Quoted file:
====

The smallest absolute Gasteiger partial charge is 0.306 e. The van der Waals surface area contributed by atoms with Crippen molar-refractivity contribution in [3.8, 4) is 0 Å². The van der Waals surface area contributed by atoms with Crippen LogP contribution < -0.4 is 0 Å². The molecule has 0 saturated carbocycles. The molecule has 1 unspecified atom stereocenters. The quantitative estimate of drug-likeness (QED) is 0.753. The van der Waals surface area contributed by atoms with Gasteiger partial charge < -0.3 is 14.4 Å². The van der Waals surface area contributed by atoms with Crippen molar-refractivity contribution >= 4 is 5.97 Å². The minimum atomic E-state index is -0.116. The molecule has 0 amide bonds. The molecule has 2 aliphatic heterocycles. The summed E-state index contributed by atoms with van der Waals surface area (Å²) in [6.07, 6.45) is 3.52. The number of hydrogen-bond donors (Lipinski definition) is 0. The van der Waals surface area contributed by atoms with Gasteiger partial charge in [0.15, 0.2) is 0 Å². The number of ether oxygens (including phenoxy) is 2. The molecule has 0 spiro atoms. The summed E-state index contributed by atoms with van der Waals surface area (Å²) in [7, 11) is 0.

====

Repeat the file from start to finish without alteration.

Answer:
The smallest absolute Gasteiger partial charge is 0.306 e. The van der Waals surface area contributed by atoms with Crippen molar-refractivity contribution in [3.8, 4) is 0 Å². The van der Waals surface area contributed by atoms with Crippen LogP contribution < -0.4 is 0 Å². The molecule has 0 saturated carbocycles. The molecule has 1 unspecified atom stereocenters. The quantitative estimate of drug-likeness (QED) is 0.753. The van der Waals surface area contributed by atoms with Gasteiger partial charge < -0.3 is 14.4 Å². The van der Waals surface area contributed by atoms with Crippen molar-refractivity contribution >= 4 is 5.97 Å². The minimum atomic E-state index is -0.116. The molecule has 0 amide bonds. The molecule has 2 aliphatic heterocycles. The summed E-state index contributed by atoms with van der Waals surface area (Å²) in [6.07, 6.45) is 3.52. The number of hydrogen-bond donors (Lipinski definition) is 0. The van der Waals surface area contributed by atoms with Gasteiger partial charge in [0.15, 0.2) is 0 Å². The number of ether oxygens (including phenoxy) is 2. The molecule has 0 spiro atoms. The summed E-state index contributed by atoms with van der Waals surface area (Å²) in [7, 11) is 0.